A few months ago there was speculation in boxing circles that perhaps the mandatory fight between junior middleweight titlist Jermall Charlo and No. 1 contender Julian "J Rock" Williams would not happen.
Charlo, some said, wanted to vacate and move up in weight. Others suggested that Charlo (24-0, 18 KOs) was somehow afraid of facing Williams (22-0-1, 14 KOs), a notion that seemed crazy knowing the competitive spirit Charlo possesses. Boxing and rumors, however, go together like Floyd Mayweather and money.
As it turned out, none of it was true. Charlo had no intention of giving up the hard-earned 154-pound world title he won in 2015 and has so far defended twice, including in his biggest win, a unanimous decision against well-respected former titleholder Austin Trout in a competitive fight in May.
The real issue was that Charlo, like millions, had poor vision. He had worn glasses or contact lenses since he was kid. A few years ago, twin brother Jermell Charlo, who also holds a junior middleweight world title, had a procedure to improve his vision.
Jermall, however, elected to put it off and make due in the ring with less than optimal sight.
"I always wanted [the procedure], but I'm a superstitious guy," Jermall Charlo said. "So I like to keep things the way I always wanted."
Eventually, though, his vision began to be an issue, and he faced possible problems being licensed in some states, including Nevada, where he faced Trout.
"It's just something I feel like it's going to take me to the next level. I'm 110 percent, crystal clear. I'm good. I'm ready." Jermall Charlo on getting eye surgery
Charlo, 26, of Houston, made the decision to have the same procedure as his brother, which he did this past summer.
"It's just something I feel like it's going to take me to the next level," Charlo said. "I'm 110 percent, crystal clear. I'm good. I'm ready."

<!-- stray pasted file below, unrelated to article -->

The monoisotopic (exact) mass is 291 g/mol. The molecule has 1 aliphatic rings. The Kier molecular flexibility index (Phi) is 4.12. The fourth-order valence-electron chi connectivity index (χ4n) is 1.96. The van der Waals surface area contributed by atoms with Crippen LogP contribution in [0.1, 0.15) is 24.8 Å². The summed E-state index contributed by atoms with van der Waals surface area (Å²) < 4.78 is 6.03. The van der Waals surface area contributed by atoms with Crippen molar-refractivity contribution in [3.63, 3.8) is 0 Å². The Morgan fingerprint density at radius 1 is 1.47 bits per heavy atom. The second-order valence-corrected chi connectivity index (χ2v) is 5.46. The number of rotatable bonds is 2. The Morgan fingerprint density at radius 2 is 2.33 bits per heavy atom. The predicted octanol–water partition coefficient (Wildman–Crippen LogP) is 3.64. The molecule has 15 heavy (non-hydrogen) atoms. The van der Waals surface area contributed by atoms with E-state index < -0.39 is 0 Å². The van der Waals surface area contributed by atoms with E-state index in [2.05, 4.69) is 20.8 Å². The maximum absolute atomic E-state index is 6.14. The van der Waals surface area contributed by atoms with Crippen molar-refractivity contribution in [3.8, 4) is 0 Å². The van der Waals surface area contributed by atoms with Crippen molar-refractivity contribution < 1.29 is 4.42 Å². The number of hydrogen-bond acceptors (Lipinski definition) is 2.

He will need to be ready because he faces perhaps his toughest test in the skilled and powerful Williams, whom he will finally meet on Saturday (Showtime, 10 p.m. ET) at the Galen Center on the campus of USC in Los Angeles, in a fight many fans have anxiously waited for since Williams became his mandatory challenger in March after knocking out Marcello Matano in the seventh round of a title eliminator.
In the main event, Argentina's Jesus Cuellar (28-1, 21 KOs) will make the second defense of his secondary featherweight title when he meets former three-division titleholder Abner Mares (29-2-1, 15 KOs), of Los Angeles, in a fight originally scheduled for June 25 but was postponed.
Charlo admitted that he has had fuzzy vision in his fights, including against Trout.
"I fought the fight. I adjusted myself to be able to fight unclear," Charlo said. "So now I got the procedure done. Yes, the fight [against Williams] was supposed to happen in October. And I wanted it then. But it was just for me to be able to clear the medical exam. Less stress now to go ahead and go [into the fight with] 20/20 [vision], and I'm ready now."
Charlo had the procedure in July and later sought and was granted a 60-day medical exemption by the IBF, allowing him to delay the mandatory against Williams from October to Saturday. Now he is ready for the fight.
"Everything happens for a reason," Charlo said. "And crystal-clear vision is one of the things that helps me make the fight easier."
Charlo said the difference has been huge and he can't even imagine how much better he will be now that he can see everything so clearly, which figures to also include the incoming punches from Williams.